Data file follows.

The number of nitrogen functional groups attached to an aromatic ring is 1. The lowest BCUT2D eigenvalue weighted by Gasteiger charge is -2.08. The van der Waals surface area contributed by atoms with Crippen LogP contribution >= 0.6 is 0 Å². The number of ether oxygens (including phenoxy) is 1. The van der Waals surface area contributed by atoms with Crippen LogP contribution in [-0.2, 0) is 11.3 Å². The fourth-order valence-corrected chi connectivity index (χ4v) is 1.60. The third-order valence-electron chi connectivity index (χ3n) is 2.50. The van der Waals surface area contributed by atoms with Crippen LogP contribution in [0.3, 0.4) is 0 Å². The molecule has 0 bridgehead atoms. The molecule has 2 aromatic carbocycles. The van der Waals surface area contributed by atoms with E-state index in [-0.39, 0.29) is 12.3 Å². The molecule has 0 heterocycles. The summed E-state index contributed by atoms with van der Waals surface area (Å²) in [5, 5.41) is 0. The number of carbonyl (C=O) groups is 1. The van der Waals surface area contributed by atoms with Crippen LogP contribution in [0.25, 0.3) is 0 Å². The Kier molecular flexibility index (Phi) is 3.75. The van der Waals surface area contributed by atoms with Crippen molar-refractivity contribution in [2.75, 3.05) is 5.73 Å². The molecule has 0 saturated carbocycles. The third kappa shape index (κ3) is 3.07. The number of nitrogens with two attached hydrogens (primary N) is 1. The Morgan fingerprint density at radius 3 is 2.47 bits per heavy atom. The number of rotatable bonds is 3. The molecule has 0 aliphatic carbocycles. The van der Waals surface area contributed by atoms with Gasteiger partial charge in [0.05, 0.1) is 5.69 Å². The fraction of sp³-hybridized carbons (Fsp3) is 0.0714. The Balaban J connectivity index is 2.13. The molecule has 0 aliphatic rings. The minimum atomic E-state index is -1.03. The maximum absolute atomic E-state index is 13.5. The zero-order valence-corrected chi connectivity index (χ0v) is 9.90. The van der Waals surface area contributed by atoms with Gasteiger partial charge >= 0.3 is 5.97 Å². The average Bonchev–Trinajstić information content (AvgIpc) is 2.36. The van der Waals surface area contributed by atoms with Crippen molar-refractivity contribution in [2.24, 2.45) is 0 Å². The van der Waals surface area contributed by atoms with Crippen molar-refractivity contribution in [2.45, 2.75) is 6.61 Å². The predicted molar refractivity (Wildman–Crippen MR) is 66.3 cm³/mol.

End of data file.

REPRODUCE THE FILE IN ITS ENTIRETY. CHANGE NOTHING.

The number of nitrogen functional groups attached to an aromatic ring is 1. The lowest BCUT2D eigenvalue weighted by Gasteiger charge is -2.08. The van der Waals surface area contributed by atoms with Crippen LogP contribution >= 0.6 is 0 Å². The number of ether oxygens (including phenoxy) is 1. The van der Waals surface area contributed by atoms with Crippen LogP contribution in [-0.2, 0) is 11.3 Å². The fourth-order valence-corrected chi connectivity index (χ4v) is 1.60. The third-order valence-electron chi connectivity index (χ3n) is 2.50. The van der Waals surface area contributed by atoms with Crippen LogP contribution in [0.3, 0.4) is 0 Å². The molecule has 0 bridgehead atoms. The molecule has 2 aromatic carbocycles. The van der Waals surface area contributed by atoms with E-state index in [-0.39, 0.29) is 12.3 Å². The molecule has 0 heterocycles. The summed E-state index contributed by atoms with van der Waals surface area (Å²) in [5, 5.41) is 0. The number of carbonyl (C=O) groups is 1. The van der Waals surface area contributed by atoms with Crippen LogP contribution in [0.25, 0.3) is 0 Å². The Kier molecular flexibility index (Phi) is 3.75. The van der Waals surface area contributed by atoms with Crippen molar-refractivity contribution in [2.75, 3.05) is 5.73 Å². The molecule has 0 saturated carbocycles. The third kappa shape index (κ3) is 3.07. The number of nitrogens with two attached hydrogens (primary N) is 1. The Morgan fingerprint density at radius 3 is 2.47 bits per heavy atom. The number of rotatable bonds is 3. The molecule has 0 aliphatic carbocycles. The van der Waals surface area contributed by atoms with Gasteiger partial charge in [0.05, 0.1) is 5.69 Å². The fraction of sp³-hybridized carbons (Fsp3) is 0.0714. The Balaban J connectivity index is 2.13. The molecule has 0 aliphatic rings. The minimum atomic E-state index is -1.03. The maximum absolute atomic E-state index is 13.5. The zero-order valence-corrected chi connectivity index (χ0v) is 9.90. The van der Waals surface area contributed by atoms with Gasteiger partial charge >= 0.3 is 5.97 Å². The average Bonchev–Trinajstić information content (AvgIpc) is 2.36. The van der Waals surface area contributed by atoms with Crippen molar-refractivity contribution in [2.24, 2.45) is 0 Å². The van der Waals surface area contributed by atoms with Crippen molar-refractivity contribution in [2.45, 2.75) is 6.61 Å². The predicted molar refractivity (Wildman–Crippen MR) is 66.3 cm³/mol.